I'm sorry, I meant to post something earlier about the Koch brothers (why do these guys remind me of the great Philadelphia movie, "Trading Places"?). They're definitely headed our way, although whether they can gain as much traction in Harrisburg as they almost did in Madison remains to be seen:
Last week, the president of a tea-party-linked political group heavily funded by the Koch oil-and-gas fortune - Tim Phillips of Americans for Prosperity - told reporters covering the labor unrest in Wisconsin that Pennsylvania is one of three states, along with Ohio and Indiana, where the group plans a push to curb union benefits and power.
Americans for Prosperity, or AFP - the national budget for which has soared to $40 million in the past two years with support from the Koch brothers and like-minded wealthy conservatives - sent another strong signal last week when it announced that former Reading-area lawmaker Sam Rohrer, who was backed by many tea-party groups when he ran for governor in the 2010 GOP primary, will serve as the group's state executive director.
"I personally believe - and I think AFP would underscore this - that anybody who's paid by the public, who's paid by the taxpayers, has neither the right to strike nor the right to collective bargaining," Rohrer said in a phone interview.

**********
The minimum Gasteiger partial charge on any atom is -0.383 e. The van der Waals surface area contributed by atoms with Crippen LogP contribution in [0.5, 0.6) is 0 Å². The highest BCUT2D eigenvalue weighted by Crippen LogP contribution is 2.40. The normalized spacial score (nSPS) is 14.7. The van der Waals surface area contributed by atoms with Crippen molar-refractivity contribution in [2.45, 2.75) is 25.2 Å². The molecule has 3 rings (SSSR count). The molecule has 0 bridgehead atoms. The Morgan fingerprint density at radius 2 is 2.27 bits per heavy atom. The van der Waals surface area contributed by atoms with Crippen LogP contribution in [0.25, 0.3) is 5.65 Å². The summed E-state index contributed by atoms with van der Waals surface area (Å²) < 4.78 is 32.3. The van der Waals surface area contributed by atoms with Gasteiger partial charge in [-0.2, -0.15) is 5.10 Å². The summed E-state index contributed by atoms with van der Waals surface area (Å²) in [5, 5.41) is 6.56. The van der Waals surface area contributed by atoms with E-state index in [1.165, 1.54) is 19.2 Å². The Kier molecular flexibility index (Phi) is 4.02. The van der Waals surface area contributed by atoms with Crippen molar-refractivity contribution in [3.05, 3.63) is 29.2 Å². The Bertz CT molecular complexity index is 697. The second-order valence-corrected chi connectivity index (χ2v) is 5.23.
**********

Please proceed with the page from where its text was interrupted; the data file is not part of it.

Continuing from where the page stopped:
I know what you're probably saying right now (because I read my emails and listen to my voice mails) -- what about George Soros? What about him? Soros donates large amounts to national causes (including $1 million recently to Media Matters for America, where most regular readers know I've been a senior fellow) but a preliminary search does not turn up cases where he or the groups that he supports have been heavily involved in state issues here. (In contrast, the Koch-funded Americans for Prosperity is stepping up its Harrisburg operation.) But if I'm overlooking something regarding Soros and Pennsylvania, let me know and I'll write about it!